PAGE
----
I don't write anything down and now I only have these glorious pictures Jackie took when my camera broke down. Heavenly paintings right there under the arches, there for me and everyone else to see, to approach, touch if we want to. No guards, no ropes, no rules about what we should and shouldn’t do to enjoy these masterpieces. I’m awed and grateful that Jackie decided to have lunch here.
But, I digress; we’re already back on the road and as the tarmac flies under our wheels I’m starting to shriek in the co-pilot’s seat. Don’t worry, Jackie’s doing an amazing job with the driving, which allows me to have an ocular orgasm as the Alps fill the entirety of the windshield and my window. They go up, and up, and up right into the mist and puffy clouds overhead. I’ve never seen mountains so high except from the air, and while that’s breathtaking itself, this is awesome.
Songs from films and lines from stories itch in my throat as I ogle at the sight. Poor Jackie, I think I chattered her silly, she’s a good listener as I’m babbling away and having all sorts of emotional seizures. Yes, I take dozens of photos of the mountains, in the mist, in the clouds, in distance, up close, far away … and dozens get erased too.
Pop, pop, pop, the hairpin turns take us closer and closer to the summit along the Simplon Pass. I’ve missed the sign for the tunnel with all my screaming and yelling, so poor Jackie has to drive, pop, pop, pop, up this winding mountain road. I’m thrilled about my mistake! We arrive at the top at last and I dash out of the car, forgetting how high we are and how badly heights affect me (imagine this: I get breathless at Denver airport!) We’re twice as high here and my running looks a bit like Tiny Tim’s. Slightly pathetic and after ten paces I’m wheezing.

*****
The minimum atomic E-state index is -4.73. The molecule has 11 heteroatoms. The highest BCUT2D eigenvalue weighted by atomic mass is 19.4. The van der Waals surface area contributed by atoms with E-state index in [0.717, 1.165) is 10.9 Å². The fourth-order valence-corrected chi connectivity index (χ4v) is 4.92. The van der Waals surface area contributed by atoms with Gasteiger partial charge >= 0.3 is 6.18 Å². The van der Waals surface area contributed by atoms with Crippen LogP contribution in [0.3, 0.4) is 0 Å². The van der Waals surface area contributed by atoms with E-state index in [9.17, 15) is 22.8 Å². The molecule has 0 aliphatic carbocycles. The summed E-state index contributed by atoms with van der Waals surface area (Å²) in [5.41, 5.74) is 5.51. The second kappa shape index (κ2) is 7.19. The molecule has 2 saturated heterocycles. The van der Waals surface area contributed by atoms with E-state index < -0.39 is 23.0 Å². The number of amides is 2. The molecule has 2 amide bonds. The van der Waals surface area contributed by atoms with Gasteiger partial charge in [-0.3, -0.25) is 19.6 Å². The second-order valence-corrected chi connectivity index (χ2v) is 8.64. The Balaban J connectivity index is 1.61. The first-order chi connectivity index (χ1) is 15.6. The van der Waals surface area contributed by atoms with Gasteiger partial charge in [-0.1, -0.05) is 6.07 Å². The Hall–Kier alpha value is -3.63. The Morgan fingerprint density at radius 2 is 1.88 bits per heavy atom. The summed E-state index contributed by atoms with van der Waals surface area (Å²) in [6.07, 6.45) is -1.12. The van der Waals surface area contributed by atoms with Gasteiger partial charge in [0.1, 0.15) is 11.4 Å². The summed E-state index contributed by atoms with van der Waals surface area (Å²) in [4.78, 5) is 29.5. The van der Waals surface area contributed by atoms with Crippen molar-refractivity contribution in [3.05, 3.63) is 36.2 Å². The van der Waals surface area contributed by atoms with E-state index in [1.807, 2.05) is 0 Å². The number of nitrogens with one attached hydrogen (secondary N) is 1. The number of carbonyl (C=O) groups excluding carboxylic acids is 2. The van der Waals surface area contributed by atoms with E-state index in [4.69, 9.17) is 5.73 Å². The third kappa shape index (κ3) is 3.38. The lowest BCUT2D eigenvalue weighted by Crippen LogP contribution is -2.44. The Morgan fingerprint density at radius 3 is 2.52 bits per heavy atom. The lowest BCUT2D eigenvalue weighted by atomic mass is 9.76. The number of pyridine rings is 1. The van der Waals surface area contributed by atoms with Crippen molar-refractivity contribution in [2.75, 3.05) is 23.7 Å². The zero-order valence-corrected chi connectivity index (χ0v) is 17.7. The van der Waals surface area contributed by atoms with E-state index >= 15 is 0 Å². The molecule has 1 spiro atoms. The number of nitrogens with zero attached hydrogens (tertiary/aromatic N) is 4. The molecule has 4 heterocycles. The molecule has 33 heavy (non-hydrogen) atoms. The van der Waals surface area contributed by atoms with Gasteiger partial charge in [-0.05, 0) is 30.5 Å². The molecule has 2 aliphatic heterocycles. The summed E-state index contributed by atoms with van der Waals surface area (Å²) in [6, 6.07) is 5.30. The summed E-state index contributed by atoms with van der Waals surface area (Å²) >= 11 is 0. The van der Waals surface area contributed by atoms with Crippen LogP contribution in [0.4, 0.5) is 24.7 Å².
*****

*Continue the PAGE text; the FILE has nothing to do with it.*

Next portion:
But the air is brisk, thin and Alpine. It’s a scratch and sniff moment. We go for a short walk, (hey that’s the best I can manage, OK?) but I do give Jackie a quick rendition of “The Hills are Alive …” about two lines and then I have to stop. I’m out of breath. Well, actually she’s begging me to stop. What a let down, I always thought I could be the Julie double, y’know I’ve got the short hair and all, the stickie-up nose, maybe I’m a bit fatter than Julie … OK, a lot. Right, deep-six that idea and we press on.
Finally, Zermatt, at the foot of the Matterhorn, is just up the road. It’s pedestrians only, so we park the car in a town just after St Nicklaus, and a taxi takes us to the point of no return, where a little elfin-like electric 6-seater bus awaits us. It looks like an overgrown piggy bank! The drivers are all speaking Portuguese. It seems there’s a huge Portuguese colony in Switzerland, so we make the most of our fluent Spanish.
Meantime, I’ve run out of pops in my ears and my head is pounding, but I don’t want to miss a thing. I’m here! I’m in the Alps, in a little Swiss village, with all the little Swiss houses and little Swiss people walking around. Well, I think I spot a couple anyway. Then with a silent thunk, when I'm not watching, the thermometer drops below zero and it starts to snow.
Indescribable feelings of déjà-vu ripple under my skin, as we walk around, hundreds of cascading geraniums in window boxes, clean streets, beautiful views, rushing water.
Dinner at the hotel restaurant is a Swiss theme times ten. Like the hotel, everything is red-and-white, wood, and utterly charming. I’ve fallen in love with this place, headache, breathlessness and all. They're so polite they even "turn off" the giant bonging clock at night, so we can even hear our bubbling cheese fondue!